I have a personal story that goes very well with this tweet:
A blog post over at Percona discusses better replication for MySQL and compares Galera and MySQL Group Replication.
Galera builds their own initial state transfer mechanism and their own transaction distribution mechanism, independently of MySQL replication (write set replication wsrep). wsrep is synchronous – on commit, the write set is shipped, applied and acknowledged (or not).
MySQL Group Replication strives to achive the same thing, but uses their own, “MySQL native” set of technologies to do this.
This is a replay of a much older blog post, which was available in German language in the old blog. It’s from 2012, and neither GTID nor Galera cluster or Group Replication existed back then.
Wonka> The http://www.toppoint.de probably will never have meaningful load, but I would like to know how one would make this highly available. Some kind of Redundant Array of Inexpensive Databases.
Lalufu> MySQL with replication? Or DRBD?
Isotopp> With DRBD. Not with replication.
Since 5.0, MySQL does allow natively encrypted connections to the database, and supposedly also does support client certs for user authentication. Supposedly, because I never tried.
MySQL as a database performs well with transient connections as they are prevalent in two-tier deployments (mod_php, mod_perl, mod_python to database), in which a database connection is made upon web request, and the connection is torn down at the end of the request. This model does not scale so well with encryption in the mix, as on connection a full TLS/SSL exchange must be made.
In this article, JF Gagne explains what happens when you ignore or silence warnings in MySQL instead of dealing with the root cause properly, and is having fun with INSERT IGNORE and other things.
Simon Mudd writes about Setting up MySQL Orchestrator in a production environment at Booking.com. He covers basics, failover, HA and Monitoring.
Following a great idea from their friends at GitLab, Soup.io loses all postings since 2015 because of malfunctioning backups. They write:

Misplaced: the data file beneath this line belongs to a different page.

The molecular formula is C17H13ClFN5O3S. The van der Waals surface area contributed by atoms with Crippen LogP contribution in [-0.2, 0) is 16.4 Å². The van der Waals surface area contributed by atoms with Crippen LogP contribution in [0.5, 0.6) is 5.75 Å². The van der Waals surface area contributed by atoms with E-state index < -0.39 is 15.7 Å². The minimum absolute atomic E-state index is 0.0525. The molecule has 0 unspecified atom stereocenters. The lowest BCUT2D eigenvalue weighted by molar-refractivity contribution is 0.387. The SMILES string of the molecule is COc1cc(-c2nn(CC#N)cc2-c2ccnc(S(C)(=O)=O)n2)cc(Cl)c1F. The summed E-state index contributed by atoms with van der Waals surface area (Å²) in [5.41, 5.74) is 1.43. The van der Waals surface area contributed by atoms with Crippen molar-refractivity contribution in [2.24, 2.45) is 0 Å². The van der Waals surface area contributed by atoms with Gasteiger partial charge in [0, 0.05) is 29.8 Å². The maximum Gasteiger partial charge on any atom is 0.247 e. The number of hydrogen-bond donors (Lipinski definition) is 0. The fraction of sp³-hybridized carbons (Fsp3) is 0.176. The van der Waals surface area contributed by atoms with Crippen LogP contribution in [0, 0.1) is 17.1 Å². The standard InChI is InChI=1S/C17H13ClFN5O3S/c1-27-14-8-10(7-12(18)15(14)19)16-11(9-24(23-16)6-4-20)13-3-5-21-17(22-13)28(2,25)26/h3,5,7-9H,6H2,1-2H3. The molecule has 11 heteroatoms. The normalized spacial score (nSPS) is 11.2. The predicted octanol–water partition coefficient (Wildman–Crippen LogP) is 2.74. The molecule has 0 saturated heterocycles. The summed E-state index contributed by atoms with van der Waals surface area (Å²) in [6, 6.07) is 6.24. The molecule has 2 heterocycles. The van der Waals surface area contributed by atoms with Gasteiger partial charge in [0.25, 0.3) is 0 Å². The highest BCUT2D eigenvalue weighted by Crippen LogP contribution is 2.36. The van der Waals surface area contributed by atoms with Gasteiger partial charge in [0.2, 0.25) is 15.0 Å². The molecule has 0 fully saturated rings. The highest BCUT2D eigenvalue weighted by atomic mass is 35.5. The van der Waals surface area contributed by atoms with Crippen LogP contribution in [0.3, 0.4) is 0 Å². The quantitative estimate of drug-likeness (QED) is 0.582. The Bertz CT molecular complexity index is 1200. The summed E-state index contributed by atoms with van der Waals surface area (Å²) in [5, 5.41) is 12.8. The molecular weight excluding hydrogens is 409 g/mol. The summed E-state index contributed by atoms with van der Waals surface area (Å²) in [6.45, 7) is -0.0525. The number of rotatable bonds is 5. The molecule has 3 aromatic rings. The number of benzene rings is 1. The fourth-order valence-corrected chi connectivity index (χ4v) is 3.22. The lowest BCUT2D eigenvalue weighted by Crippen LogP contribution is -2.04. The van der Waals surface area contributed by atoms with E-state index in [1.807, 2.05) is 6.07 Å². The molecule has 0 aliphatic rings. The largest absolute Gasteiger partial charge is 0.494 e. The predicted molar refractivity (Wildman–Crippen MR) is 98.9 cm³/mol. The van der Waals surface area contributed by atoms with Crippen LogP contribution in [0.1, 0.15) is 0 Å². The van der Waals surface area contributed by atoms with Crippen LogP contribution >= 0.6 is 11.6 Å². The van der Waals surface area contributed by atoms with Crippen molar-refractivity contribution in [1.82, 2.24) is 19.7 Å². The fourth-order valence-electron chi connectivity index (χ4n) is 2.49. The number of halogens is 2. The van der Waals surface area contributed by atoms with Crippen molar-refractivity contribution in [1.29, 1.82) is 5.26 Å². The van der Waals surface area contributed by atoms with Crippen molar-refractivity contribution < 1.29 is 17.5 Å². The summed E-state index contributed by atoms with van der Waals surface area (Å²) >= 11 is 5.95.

We had a big database crash, and the backups we had were corrupted.
The only working backup was from 2015.
Improving Recovery Procedures
9. Automated testing of recovering PostgreSQL database backups (#1102)
Does your database backup successfully restore? Are you sure? Are you testing this?
Remember these words of wisdom:
Nobody wants backup.
Everybody wants restore.
— Martin Seeger
The Percona Blog has an Overview Of Different MySQL Replication Solutions. On top of the regular traditional Async Replication shown above, they also cover SemiSync, Group Replication, and Galera Cluster. Statement and Row Based Replication are contrasted.
Finally, “some misconceptions about replication” are being addressed, with “Replication is not a cluster”, “Replication is a HA solution”, “Replication replaces backups” and “Replication replaces Load Balancing”.
In mysql() nach PHP 7 retten, Charly Kühnast explains how you can get the deprecated and disabled mysql extension back in PHP 7. You shouldn’t.
There are many reasons for this. One of them being that none of the newer features in MySQL can be used with the old mysql extensions. There is an overview in the PHP documentation that explains exactly what you are missing.
One of the things that you are missing is support for prepared statements. Prepared statements are a mechanism in which you write SQL statements with placeholders for variables, and then later bind values to the placeholders using a “bind” call or as part of the “execute” call which is actually running the statement. In any case, the variables are being escaped properly automatically, making SQL injection a lot harder.
This is not just a problem limited to PHP – a search for bind and execute other sources can be very instructive. For example, the sources of Opennebula or in older versions of Owncloud (up to and including version 7) are rich treasure troves of potential exploits.
So currently the situation is as follows:
There are three extensions at the PHP level, one of which is deprecated and disabled in PHP 7:
The wire protocol of all of these extensions is implemented by a C-level library, against which the extension can be linked. A manual page explains the choices.
What you should be using: These days, your code should not be using the mysql extension. So you will be using mysqli or PDO_mysql, depending on your needs, with the underlying implementation of the native driver doing the heavy lifting.
Do not attempt to port mysql-Extension based code to PHP 7 without refactoring it for prepared statements, please.